The social and moral dimensions of laughter constitute a recurrent object of discussion in antiquity. Questions about whether, when, at whom/what, and how to laugh (if at all) occur in a wide variety of sources and shape vital domains of ancient thought and action. As Stephen Halliwell has shown in his seminal study on laughter, a major dichotomy that emerges from ancient texts is that between laughter that is ‘playful’ and laughter that is ‘consequential’, in the sense that it can become harmful and offensive; the relationship between the two is unstable and the distinction often becomes slippery. According to Halliwell, ‘the need to know how (to try) to distinguish between insults and jokes, together with an awareness of how easily the latter might slip into or be mistaken for the former was a matter for recurrent unease’ in Greek culture, which overall displayed an ‘obsessive sensitivity’ to forms of mockery and derision.
By taking into account ancient and modern discussions of laughter, the aim of this conference is to explore the comic potential of disease/disability/deformity both in Greek and Roman contexts and to discuss instances in which someone’s illness, be it physical or mental, turns into comic material. While the tragic associations of disease have been thoroughly explored in secondary literature, its comic potential – even in cases when a fatal outcome is looming – has not been studied systematically. We aim to address this question by drawing attention to the ways in which disease is exploited precisely for comic purposes, becoming on occasions an essential part of dark comedy in antiquity. Was sickness an appropriate comic target, and if so, what were the social and aesthetic implications of laughing with it? Would laughter in this case signify insensitivity and detachment or is it a way of easing the patient’s pain (as well as our own), being therapeutic and socially inclusive at the same time? Starting from laughter’s redeeming function as a defence mechanism that helps us cope with the idea of our own mortality (in Freudian terms, as the release of surplus nervous energy that would have otherwise been used to repress negative emotions, for instance fear of death), we aim to raise broader questions such as whether, why and under what circumstances people in antiquity laughed in the face of illness, by exploring a wide range of genres and periods. In this context, we are particularly interested in identifying possible antecedents of ‘black humour’ in classical texts, moving across a wide array of theoretical frameworks, from the Bakhtinian concept of the fallible physical self as a potentially comic spectacle to the ways in which the diseased body/mind, in the surrealist (André Breton) and postmodern imagination (Kurt Vonnegut, Thomas Pynchon), can be distorted, mutilated and abused while still serving as laughing material.
FECHA LÍMITE/DEADLINE/SCADENZA: 15/06/2016
FECHA CONGRESO/CONGRESS DATE/DATA CONGRESSO: 12-13/09/2016
LUGAR/LOCATION/LUOGO: Department of Classics, University of Patras (Patras, Greece)
ORGANIZADOR/ORGANIZER/ORGANIZZATORE: George Kazantzidis; Natalia Tsoumpra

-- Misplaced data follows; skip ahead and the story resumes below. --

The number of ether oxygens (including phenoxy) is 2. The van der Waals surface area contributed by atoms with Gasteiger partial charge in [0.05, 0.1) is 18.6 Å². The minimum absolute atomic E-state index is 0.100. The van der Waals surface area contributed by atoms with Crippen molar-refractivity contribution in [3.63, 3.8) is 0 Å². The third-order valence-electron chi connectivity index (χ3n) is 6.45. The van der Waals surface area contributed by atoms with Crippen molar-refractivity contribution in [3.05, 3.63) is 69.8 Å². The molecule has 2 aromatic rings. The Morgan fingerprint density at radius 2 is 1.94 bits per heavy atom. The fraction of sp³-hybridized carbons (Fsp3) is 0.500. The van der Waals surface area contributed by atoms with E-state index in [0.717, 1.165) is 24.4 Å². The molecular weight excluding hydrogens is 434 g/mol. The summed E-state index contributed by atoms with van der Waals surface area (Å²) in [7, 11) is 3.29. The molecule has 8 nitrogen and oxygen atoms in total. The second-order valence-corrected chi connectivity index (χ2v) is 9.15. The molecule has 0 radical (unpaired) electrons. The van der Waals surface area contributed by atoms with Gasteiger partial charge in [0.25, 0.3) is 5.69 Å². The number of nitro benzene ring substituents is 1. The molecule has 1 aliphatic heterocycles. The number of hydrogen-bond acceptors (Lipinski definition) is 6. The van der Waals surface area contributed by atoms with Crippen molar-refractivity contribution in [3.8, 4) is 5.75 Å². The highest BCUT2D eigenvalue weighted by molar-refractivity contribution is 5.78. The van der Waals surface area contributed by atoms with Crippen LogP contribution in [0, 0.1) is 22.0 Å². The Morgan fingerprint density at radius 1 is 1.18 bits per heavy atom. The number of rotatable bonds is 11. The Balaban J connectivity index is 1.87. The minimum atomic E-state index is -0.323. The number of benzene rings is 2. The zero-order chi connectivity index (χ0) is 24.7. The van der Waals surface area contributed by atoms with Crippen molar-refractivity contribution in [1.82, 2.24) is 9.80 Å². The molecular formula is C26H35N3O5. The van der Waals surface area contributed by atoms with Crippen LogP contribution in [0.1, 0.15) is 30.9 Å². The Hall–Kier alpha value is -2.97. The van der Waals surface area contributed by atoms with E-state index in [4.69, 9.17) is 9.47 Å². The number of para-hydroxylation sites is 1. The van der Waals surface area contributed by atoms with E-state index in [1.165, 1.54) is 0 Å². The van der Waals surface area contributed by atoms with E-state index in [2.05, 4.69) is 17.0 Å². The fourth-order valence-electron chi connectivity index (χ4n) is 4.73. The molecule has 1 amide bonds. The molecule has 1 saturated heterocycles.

INFO: firstname.lastname@example.org ; email@example.com
We welcome abstracts for papers of 25-30 minutes from academics at any stage of their career and encourage postgraduate students and early career researchers to apply. Please submit your title and abstract (of up to 350 words) as a pdf or word document to George Kazantzidis (firstname.lastname@example.org) and Natalia Tsoumpra (email@example.com) by Wednesday 15th of June 2016.
Possible topics for discussion include:
· Bodily malfunctions and mental disturbances as objects of laughter in Greek and Roman comedy / Comic elements in tragic representations of disease
· Bodily disfigurement and the grotesque in ancient literature and art / disabled people treated as comic spectacles in the Greek and Roman societies
· Comic elements in the Hippocratic Corpus: the ‘lower bodily stratum’ (Bakhtin) across medicine and comedy
· Jokes about ugliness and deformity in classical rhetoric / deformity and laughter in Cicero and Quintilian
· Illness as metaphor/images of illness in Roman satire (especially Horace, Persius and Petronius)
· Comic treatments of doctors in antiquity / doctors and disease in New Comedy and the Hellenistic epigram / doctors and sick characters in jest-book humour
· Comic elements in the corpus of healing inscriptions / laughing at patients in the temple of Asclepius at Epidaurus
· Competition among doctors at the patient’s bedside: ridicule and exposure of professional opponents in the agonistic context of ancient medical practice (especially Galen)
· Mocking the patients / illness as farce in Aelius Aristides and Lucian
· Laughing at the insane: social attitudes towards madness in everyday life
· Disabled men – disabled women: laughing at female – male impairments
· Laughter as therapy / laughter as symptom of mental disorder
· Morbid laughter and the emotions / ‘humour trafficks in worlds that are bereft of sustained acknowledgments of pain in such a way that our normal empathetic responses remain in abeyance’ (J. Levinson): in what ways does morbid laughter violate this principle (if at all)?
· How does the deformed/grotesque body generate laughter? Is it because it is perceived as inferior (superiority theory) or as simply absurd (incongruity theory)? Is laughter directed onto the grotesque body as a phenomenon in its own right or is it also related to the latter’s transgressive nature and its deviation from social norms?